Homophobia in Russia: 'I thought my daughter was a monster'
DW presents portraits of gay men and women in Russia, where homophobia is widespread. Our subjects tell their stories to DW's Moscow correspondent, Juri Rescheto.
"I think they should be banned from donating blood or sperm, and if they die in a car crash, their hearts should be burnt or buried in the ground as unsuitable for the continuation of life," was the message from Dmitry Kiselyov, a well-known Russian television journalist. It was directed at Russia's gay population, or those "with non-traditional sexual orientation," as some in the country refer to the LGBT community.
Kiselyov has been a prominent homophobic voice in Russian media, though he denies the accusation. His 2012 televised comments about banning gays and lesbians as organ donors were met by a round of applause from the audience.
Russian and international rights groups have criticized such public remarks as feeding a culture of homophobia in Russia. They can have deadly results: In 2013, Vladislav Tornovoi was found dead in the southern Russia city of Volgograd. The 23-year-old man had his head smashed in. He had been raped with beer bottles. A suspect told police he was killed for being gay.
Both the murder and Kiselyov's comments came amid the passing of a law banning "homosexual propaganda," especially in regard to minors. That includes a nationwide ban on events promoting gay rights and big fines for event organizers. Media outlets are obliged to carry age warnings on articles about homosexuality.
Putin signed Russia's gay 'propaganda' bill into law in 2013
The law puts Russia's gay community in danger of intimidation, humiliation and aggression, although same-sex relationships remain officially legal in Russia.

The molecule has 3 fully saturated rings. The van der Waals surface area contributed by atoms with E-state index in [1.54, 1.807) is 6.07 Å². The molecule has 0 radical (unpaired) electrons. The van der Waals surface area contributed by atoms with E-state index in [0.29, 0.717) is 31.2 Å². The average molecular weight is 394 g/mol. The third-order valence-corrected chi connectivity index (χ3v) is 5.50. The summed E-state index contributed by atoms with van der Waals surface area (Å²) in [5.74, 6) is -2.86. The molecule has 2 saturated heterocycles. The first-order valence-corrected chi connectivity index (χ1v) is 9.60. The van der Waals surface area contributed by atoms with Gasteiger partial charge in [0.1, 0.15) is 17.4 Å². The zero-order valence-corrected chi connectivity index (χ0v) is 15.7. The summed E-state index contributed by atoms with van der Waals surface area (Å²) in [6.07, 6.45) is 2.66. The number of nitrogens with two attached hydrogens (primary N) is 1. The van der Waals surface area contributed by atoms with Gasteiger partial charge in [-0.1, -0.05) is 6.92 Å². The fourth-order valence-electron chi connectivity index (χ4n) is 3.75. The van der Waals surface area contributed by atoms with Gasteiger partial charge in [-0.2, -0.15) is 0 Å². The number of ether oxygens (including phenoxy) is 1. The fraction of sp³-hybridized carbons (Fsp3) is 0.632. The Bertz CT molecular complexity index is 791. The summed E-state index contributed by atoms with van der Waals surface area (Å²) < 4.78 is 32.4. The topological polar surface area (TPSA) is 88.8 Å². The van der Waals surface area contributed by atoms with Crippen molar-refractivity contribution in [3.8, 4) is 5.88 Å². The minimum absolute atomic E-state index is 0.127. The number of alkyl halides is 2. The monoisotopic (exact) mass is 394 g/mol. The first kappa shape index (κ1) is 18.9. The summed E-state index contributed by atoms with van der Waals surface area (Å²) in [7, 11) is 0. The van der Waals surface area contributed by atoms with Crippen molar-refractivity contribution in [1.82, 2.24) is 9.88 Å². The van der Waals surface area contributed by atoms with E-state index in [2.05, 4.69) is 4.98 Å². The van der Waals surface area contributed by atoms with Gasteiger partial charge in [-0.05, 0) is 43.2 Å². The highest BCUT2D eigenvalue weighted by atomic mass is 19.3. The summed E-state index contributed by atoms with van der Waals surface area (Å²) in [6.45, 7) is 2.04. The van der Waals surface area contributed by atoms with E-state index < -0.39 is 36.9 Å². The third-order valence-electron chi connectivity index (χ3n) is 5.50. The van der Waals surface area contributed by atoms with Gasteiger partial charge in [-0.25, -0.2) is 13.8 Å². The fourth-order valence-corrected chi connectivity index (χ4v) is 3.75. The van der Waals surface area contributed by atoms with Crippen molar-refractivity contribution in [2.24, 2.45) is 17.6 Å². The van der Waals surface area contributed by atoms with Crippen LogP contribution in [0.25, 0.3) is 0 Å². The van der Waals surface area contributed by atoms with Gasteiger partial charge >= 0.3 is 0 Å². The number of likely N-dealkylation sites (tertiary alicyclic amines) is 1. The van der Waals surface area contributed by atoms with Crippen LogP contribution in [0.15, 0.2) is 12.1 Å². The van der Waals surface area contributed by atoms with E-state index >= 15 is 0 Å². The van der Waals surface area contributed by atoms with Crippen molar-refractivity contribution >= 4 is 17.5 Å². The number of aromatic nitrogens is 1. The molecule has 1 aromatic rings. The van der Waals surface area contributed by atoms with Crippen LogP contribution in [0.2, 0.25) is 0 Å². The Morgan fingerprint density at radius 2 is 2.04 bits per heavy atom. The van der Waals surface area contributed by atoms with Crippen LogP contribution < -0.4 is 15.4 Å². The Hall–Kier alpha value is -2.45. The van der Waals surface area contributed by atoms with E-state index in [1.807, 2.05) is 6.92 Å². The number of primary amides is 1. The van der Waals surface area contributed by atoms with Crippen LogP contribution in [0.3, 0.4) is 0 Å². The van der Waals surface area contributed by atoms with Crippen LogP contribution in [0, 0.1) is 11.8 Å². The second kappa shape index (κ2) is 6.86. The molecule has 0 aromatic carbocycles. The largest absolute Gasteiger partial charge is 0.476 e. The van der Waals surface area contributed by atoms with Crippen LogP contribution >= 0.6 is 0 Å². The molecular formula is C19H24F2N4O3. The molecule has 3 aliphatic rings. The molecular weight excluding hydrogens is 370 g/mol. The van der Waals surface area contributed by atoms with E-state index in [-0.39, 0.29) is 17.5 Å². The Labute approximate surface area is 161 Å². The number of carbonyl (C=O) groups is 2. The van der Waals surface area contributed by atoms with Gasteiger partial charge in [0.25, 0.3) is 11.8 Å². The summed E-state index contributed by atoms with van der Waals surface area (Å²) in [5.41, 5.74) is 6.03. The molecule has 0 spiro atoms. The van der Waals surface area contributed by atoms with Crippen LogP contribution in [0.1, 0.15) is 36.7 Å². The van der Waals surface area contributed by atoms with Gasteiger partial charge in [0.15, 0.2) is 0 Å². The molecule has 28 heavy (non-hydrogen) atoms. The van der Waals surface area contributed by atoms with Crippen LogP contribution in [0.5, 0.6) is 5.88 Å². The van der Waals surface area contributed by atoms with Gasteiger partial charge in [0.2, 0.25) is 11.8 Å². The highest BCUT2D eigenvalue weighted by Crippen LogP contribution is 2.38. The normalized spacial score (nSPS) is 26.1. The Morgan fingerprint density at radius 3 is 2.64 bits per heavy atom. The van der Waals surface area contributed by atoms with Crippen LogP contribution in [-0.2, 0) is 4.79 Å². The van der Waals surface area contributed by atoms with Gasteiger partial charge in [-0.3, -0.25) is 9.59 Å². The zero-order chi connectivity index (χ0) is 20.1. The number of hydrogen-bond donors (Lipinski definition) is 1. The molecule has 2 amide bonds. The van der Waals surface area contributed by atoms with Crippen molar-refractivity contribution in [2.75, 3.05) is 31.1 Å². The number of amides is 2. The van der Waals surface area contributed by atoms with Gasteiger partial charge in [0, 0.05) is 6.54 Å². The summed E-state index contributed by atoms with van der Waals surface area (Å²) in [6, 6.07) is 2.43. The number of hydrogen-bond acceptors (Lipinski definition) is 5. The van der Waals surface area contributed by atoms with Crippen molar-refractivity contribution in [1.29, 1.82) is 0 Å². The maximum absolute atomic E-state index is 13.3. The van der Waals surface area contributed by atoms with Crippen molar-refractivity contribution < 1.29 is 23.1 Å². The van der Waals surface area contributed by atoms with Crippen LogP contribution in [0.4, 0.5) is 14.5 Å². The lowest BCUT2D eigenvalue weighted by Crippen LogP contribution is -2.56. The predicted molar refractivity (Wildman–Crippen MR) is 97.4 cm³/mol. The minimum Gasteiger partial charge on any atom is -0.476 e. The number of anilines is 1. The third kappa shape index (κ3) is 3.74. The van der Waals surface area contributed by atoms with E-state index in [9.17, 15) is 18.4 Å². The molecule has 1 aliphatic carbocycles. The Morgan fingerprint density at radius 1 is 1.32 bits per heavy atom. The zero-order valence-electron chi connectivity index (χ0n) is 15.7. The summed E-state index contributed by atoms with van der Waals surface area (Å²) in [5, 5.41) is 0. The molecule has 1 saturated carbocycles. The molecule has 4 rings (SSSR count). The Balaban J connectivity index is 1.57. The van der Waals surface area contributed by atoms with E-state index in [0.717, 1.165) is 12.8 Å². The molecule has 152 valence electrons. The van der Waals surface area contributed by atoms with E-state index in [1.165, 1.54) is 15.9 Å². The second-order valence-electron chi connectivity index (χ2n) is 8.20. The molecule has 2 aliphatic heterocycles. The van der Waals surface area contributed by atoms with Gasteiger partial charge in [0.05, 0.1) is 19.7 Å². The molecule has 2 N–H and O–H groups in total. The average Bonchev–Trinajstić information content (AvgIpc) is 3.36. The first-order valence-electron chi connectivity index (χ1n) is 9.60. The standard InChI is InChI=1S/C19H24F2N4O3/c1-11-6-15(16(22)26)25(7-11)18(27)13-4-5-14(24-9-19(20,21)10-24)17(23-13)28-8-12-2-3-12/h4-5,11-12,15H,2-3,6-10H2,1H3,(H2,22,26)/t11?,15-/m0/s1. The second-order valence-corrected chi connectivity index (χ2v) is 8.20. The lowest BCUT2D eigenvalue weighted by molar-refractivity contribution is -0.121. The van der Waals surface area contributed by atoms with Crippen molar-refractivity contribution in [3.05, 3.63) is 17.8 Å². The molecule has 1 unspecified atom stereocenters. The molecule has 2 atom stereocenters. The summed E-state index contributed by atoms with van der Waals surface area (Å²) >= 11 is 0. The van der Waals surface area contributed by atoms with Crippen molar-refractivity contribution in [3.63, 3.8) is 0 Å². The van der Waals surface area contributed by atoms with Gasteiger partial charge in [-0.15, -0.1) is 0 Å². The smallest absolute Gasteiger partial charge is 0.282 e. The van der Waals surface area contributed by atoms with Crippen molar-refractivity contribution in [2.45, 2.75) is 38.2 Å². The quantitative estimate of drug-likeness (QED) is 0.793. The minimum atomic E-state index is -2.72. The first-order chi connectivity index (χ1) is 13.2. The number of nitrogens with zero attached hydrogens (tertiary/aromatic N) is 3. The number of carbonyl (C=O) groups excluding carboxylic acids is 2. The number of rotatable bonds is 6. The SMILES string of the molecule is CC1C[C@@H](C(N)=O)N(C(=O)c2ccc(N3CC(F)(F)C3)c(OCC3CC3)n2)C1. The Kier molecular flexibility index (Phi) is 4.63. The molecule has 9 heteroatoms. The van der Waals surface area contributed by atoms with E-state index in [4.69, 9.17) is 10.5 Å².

That was five years ago, and homophobia remains widespread today. Public statements against gays and lesbians can score political points, especially among conservative voters who don't see them as homophobic, but rather as upholding "traditional values" and "protecting children." Indeed, those were the words of President Vladimir Putin when he signed the "propaganda" bill into law.
Parents against children
When ordinary citizen Boris Konakov protested against the persecution of gays in Chechnya by chaining himself to a bridge in St. Petersburg named for the father of the current Chechen leader, Ramzan Kadyrov, lawmaker Vitaly Milonov lashed out. Milonov, a member of the Duma, Russia's parliament, called him "AIDS-infected," and suggested the bridge be washed with shampoo. The lawmaker was not reproached for his derogatory and inflammatory comments.
Elsewhere in Russia, a mother said she would "get on her knees and pray that God makes my daughter normal like everyone else." It was like being "in front of a monster," she said, when her daughter, Natalia, came out as a lesbian. Natalia's mother eventually came to terms with her daughter's sexuality, a benefit many young Russians do not enjoy. Human Rights organizations have documented cases of "corrective rape," including families locking their lesbian daughters in a room with a rapist.
Homophobia and persecution
Russian media often rail against the cost of bread. However, little was said when Russian businessman German Sterligov posted a homophobic sign on his chain of bakeries. "Entry for 'pidarasam' forbidden," the placard read, using a vulgar Russian-language word for gays. It was part of Sterglilov's push to attract customers with homophobic messaging. Despite the sign banning his presence, gay rights blogger Kirill Egor went into one of the bakeries with his camera, finding many of the workers there to be welcoming.
Even less has been reported on the fate of more than 100 gay men who have been detained at an undisclosed location in Chechnya since the spring. Human Rights Watch has documented their mistreatment, torture and humiliation. German Chancellor Angela Merkel publicly criticized Vladimir Putin during a visit to Sochi, calling on his government to do more to ensure the safety of gays and lesbians in Russia. One man, who uses the pseudonym Viktor, described how he was told to leave Chechnya because of his sexual orientation.
Boris, Natalia, Kirill, Viktor: They shared their experiences from Moscow and St. Petersburg. Their stories are full of pain, desperation and courage – a small window into the perilous lives of thousands of gay men and women in Russia.